My predecessor, in good conscience, created dioceses for evangelism. But the people he created them for did not understand it. Instead of evangelism, the people started quarrelling among themselves. Instead of neighbouring dioceses working together, they started creating boundaries and enmity, thereby making the Bible irrelevant.
We decided not to increase the animosity in our communities, just because we want to create dioceses. We decided to hold on and allow these new dioceses to grow and mature. Secondly, we created these dioceses and a large number of leaders became exhausted. We don’t have many people that can lead. Some of the young people are not leading well like the elderly ones did before them. So, we are trying to balance maturity with availability.
What are the implications of creating new dioceses?
Every village cannot be a diocese. The more dioceses you create, the weaker they are. And so, the weaker the church of Nigeria becomes. Whenever church of Nigeria has a programme, we look for dioceses that have strength, for resources. If one decides to split every diocese into pieces, they will become beggar dioceses. This will be headache for whoever is Primate. So, for the progress of Church of Nigeria, it is better to have big dioceses and promote working relationships across ethnic groups.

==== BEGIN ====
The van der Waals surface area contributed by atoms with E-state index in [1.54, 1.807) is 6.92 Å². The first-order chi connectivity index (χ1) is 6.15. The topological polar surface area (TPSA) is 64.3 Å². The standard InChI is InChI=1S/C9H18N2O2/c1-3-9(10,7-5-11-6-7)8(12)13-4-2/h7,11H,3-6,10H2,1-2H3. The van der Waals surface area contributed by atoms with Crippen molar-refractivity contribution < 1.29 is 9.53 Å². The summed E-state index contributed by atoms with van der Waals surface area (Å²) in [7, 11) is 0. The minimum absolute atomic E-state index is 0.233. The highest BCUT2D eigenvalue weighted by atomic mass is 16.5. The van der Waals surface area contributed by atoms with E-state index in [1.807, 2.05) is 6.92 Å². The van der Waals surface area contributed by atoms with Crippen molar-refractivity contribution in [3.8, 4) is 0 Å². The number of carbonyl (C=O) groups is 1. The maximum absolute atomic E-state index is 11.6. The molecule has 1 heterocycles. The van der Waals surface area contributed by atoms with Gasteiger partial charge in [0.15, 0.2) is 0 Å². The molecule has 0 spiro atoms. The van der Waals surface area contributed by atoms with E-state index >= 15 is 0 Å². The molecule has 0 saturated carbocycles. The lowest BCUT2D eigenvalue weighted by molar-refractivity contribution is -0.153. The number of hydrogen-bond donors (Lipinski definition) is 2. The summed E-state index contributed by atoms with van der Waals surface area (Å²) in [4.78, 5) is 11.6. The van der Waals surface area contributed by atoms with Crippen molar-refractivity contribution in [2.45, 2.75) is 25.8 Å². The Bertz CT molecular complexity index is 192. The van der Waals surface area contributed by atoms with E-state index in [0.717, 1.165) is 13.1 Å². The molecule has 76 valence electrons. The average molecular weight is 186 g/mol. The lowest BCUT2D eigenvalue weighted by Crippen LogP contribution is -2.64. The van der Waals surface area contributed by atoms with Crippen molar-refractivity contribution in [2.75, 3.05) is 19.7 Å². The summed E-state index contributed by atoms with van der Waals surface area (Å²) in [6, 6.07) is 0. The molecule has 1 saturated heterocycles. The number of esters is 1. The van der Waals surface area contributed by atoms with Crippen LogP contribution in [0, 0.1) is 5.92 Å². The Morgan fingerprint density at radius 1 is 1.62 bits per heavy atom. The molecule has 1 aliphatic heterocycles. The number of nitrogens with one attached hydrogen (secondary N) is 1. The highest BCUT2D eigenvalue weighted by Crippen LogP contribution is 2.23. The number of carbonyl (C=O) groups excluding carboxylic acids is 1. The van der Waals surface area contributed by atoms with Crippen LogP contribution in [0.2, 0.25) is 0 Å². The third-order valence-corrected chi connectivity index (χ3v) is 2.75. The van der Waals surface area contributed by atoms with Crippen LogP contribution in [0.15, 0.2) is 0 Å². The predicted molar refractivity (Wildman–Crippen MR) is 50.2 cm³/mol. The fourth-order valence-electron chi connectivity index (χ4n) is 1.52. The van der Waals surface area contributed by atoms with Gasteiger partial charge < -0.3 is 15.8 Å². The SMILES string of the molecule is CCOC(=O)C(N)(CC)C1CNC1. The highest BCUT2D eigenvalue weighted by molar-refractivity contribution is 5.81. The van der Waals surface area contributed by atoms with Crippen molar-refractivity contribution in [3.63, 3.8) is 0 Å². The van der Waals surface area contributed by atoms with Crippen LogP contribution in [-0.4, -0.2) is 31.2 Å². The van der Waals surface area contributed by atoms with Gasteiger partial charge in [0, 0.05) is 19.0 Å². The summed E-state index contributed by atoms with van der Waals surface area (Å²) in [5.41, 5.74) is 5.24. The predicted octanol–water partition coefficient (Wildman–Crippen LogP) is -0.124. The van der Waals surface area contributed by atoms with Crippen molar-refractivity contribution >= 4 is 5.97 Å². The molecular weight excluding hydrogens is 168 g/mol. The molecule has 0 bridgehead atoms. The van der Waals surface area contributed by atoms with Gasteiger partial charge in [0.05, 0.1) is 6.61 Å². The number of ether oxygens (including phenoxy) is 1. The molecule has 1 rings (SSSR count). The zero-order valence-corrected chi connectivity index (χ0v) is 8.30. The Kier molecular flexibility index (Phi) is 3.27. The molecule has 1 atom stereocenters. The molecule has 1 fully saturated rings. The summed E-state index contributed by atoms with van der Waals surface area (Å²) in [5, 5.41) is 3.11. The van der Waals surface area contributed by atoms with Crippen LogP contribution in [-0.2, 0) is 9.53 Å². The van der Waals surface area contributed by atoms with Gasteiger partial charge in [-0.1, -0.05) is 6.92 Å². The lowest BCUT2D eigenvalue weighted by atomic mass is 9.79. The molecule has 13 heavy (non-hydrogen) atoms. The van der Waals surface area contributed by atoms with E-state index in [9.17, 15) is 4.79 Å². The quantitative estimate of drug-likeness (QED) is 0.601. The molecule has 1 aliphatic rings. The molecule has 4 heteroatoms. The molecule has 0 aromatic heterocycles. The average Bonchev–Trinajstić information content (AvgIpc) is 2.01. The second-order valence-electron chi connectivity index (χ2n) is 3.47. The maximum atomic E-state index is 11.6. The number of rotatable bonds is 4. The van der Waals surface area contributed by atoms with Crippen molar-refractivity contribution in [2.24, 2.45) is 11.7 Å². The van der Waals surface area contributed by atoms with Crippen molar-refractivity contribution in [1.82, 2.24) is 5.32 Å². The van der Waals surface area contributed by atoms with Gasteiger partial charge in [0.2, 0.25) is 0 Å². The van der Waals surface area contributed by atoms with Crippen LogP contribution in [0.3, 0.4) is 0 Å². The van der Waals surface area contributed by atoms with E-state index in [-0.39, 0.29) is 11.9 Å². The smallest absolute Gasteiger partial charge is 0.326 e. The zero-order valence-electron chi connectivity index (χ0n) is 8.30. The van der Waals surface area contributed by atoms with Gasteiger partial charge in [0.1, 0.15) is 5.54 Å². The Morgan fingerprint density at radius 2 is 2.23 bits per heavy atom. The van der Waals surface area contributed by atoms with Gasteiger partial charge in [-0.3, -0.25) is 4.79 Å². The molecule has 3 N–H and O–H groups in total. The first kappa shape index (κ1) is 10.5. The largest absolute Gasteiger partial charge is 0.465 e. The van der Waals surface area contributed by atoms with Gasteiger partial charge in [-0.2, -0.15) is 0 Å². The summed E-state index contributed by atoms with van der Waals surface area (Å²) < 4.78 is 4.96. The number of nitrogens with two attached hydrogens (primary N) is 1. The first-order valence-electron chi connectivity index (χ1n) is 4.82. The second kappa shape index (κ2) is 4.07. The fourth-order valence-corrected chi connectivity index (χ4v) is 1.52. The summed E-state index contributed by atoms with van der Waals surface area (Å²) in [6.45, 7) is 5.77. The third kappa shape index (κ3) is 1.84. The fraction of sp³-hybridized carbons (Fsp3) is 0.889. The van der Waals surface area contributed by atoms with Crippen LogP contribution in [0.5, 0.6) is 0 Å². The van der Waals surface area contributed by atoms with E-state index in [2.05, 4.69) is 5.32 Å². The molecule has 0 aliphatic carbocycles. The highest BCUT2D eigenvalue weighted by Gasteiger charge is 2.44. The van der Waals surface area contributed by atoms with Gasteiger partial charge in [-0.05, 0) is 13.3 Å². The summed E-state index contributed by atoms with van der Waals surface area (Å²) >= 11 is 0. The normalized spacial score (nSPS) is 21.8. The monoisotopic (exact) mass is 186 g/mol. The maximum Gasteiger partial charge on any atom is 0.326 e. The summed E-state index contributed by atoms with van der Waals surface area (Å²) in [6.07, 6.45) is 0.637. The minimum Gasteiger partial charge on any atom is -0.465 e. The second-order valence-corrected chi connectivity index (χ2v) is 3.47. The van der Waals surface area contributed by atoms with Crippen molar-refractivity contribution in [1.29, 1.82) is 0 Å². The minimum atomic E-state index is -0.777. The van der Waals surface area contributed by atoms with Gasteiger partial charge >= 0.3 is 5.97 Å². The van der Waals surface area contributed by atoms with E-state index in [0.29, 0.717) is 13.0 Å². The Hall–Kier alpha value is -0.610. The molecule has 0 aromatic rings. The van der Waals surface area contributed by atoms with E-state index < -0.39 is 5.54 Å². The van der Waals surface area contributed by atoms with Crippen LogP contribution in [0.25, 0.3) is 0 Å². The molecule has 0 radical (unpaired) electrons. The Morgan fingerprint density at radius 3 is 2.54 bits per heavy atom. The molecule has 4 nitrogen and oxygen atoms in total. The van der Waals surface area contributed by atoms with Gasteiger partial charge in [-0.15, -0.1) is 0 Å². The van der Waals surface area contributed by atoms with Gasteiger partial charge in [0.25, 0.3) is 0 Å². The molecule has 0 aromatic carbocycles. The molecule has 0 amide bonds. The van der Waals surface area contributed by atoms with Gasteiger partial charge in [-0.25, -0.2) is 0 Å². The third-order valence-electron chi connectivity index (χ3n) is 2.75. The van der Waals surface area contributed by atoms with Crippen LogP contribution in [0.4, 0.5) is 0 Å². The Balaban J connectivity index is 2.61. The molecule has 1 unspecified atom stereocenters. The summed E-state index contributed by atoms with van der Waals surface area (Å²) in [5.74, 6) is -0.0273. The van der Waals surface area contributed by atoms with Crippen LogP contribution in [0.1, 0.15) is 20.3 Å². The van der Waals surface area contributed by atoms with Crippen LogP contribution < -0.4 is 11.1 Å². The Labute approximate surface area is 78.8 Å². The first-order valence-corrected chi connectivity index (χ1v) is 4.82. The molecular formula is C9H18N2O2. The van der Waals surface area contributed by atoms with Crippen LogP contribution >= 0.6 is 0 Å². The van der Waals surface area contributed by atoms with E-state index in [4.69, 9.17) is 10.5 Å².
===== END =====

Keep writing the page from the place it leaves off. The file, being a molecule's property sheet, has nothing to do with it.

What will you be doing after leaving office?
My prayer is for God to keep me alive. There are so many things I bypassed in the course of paying attention to the church’s leadership. I may have to pick up one or two of such things and pay attention to them. Secondly, I inaugurated a foundation. I will like to run it through service. I will be relevant to society through this aspect. I will study more to be able to join the church in training manpower for tomorrow.
No comments yet